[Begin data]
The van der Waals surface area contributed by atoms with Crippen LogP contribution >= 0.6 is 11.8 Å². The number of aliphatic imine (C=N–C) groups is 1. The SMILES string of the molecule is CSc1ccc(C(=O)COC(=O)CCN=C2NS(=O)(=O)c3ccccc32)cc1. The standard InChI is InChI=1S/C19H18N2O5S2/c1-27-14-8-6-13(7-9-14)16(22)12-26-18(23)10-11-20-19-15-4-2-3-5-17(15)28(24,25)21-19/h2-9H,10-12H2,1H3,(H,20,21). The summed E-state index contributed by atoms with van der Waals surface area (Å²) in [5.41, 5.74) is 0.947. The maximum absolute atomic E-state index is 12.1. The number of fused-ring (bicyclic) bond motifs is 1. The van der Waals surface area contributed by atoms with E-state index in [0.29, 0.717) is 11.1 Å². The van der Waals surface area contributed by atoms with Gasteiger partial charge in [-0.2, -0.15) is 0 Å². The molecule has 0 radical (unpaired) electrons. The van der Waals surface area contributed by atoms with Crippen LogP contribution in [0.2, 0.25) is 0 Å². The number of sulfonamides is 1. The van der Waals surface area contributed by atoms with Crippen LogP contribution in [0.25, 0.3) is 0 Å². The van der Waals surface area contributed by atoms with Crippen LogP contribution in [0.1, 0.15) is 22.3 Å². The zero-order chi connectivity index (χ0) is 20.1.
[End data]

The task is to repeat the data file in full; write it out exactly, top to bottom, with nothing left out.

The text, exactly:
The van der Waals surface area contributed by atoms with Crippen LogP contribution >= 0.6 is 11.8 Å². The number of aliphatic imine (C=N–C) groups is 1. The SMILES string of the molecule is CSc1ccc(C(=O)COC(=O)CCN=C2NS(=O)(=O)c3ccccc32)cc1. The standard InChI is InChI=1S/C19H18N2O5S2/c1-27-14-8-6-13(7-9-14)16(22)12-26-18(23)10-11-20-19-15-4-2-3-5-17(15)28(24,25)21-19/h2-9H,10-12H2,1H3,(H,20,21). The summed E-state index contributed by atoms with van der Waals surface area (Å²) in [5.41, 5.74) is 0.947. The maximum absolute atomic E-state index is 12.1. The number of fused-ring (bicyclic) bond motifs is 1. The van der Waals surface area contributed by atoms with E-state index in [0.29, 0.717) is 11.1 Å². The van der Waals surface area contributed by atoms with Gasteiger partial charge in [-0.2, -0.15) is 0 Å². The molecule has 0 radical (unpaired) electrons. The van der Waals surface area contributed by atoms with Crippen LogP contribution in [0.2, 0.25) is 0 Å². The number of sulfonamides is 1. The van der Waals surface area contributed by atoms with Crippen LogP contribution in [0.25, 0.3) is 0 Å². The van der Waals surface area contributed by atoms with Crippen LogP contribution in [0.1, 0.15) is 22.3 Å². The zero-order chi connectivity index (χ0) is 20.1.